I checked my watch at 3am, 3.30am, 4am and by 4.30am I decided 'f*ck this', so we got up, packed our sleeping bags and were off walking by 5am.


The first hour of our walk from the hostel was as dark as pitch. There was no moon and as well as being dark we were also walking in low cloud (inversion). As we walked along with our headtorches shining brightly, it felt like we were in the Millennium Falcon travelling through hyperspace as the headtorchs were lighting up the specks of water like little stars.

A short distance before reaching Strawberry Cottage we were able to switch off our headtorches. Soon thereafter I had to stop to put Compeed on one of my toes .

As we then progressed along the loch, we were treated to nice sunrise colours as well as wisps of inversion.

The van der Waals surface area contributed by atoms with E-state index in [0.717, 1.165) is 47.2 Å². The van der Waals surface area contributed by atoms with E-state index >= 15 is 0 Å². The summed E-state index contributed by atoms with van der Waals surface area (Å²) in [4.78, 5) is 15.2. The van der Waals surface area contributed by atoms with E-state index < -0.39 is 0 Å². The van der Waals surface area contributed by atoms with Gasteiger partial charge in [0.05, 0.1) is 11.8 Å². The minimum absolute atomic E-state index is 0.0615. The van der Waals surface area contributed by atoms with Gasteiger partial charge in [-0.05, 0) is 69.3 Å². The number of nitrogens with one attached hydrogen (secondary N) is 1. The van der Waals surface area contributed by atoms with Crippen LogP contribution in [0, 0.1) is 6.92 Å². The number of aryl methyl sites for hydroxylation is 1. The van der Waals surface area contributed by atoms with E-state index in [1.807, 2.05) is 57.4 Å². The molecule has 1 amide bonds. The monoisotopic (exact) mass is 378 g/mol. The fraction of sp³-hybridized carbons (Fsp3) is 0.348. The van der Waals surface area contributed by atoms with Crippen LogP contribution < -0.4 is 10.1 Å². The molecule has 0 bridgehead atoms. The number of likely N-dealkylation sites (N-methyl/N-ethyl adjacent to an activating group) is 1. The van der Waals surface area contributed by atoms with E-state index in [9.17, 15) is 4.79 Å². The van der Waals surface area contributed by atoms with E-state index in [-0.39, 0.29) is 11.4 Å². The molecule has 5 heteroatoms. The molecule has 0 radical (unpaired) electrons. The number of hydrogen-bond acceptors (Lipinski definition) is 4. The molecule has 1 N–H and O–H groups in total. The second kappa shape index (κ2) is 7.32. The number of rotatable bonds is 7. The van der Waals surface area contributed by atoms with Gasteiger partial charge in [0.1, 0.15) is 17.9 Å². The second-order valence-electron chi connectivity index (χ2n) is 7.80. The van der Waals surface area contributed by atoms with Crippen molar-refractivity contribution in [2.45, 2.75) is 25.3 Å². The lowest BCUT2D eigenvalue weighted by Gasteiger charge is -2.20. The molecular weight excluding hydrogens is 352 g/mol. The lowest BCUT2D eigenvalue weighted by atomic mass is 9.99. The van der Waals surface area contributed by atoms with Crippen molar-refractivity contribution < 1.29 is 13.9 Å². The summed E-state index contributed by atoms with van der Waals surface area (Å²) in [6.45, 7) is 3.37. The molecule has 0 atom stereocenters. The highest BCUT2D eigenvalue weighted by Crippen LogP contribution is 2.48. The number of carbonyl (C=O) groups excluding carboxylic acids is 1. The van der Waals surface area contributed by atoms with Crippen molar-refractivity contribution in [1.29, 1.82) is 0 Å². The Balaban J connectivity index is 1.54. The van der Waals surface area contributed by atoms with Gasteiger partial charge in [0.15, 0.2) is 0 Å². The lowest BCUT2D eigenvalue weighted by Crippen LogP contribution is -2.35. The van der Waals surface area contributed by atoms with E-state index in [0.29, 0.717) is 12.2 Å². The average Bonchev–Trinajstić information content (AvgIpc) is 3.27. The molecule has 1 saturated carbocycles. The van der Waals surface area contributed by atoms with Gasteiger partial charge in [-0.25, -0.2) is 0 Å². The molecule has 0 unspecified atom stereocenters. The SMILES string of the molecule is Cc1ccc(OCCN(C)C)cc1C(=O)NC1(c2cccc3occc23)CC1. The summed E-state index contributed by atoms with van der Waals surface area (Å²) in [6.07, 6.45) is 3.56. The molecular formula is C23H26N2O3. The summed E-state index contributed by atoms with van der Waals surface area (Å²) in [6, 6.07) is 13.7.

Loch Affric sunrise:

Loch Affric:

Playing some random tunes on my iPhone during the walk out helped pass the time and when 'Beautiful' by Christina Aguliera started playing, the title described the walk alongside Loch Affric perfectly.

Loch Affric:

Loch Salach a' Ghuibhais:

It was great to reach the car at which point I decided I had now actually completed the Munros for a second time as the summit is arguably just half-way.

Think I am now going to take a few weeks off walking for my back to recover from carrying the heavy pack and for my toes to recover from the blisters .

Munros done but 29 Munro Tops still to go.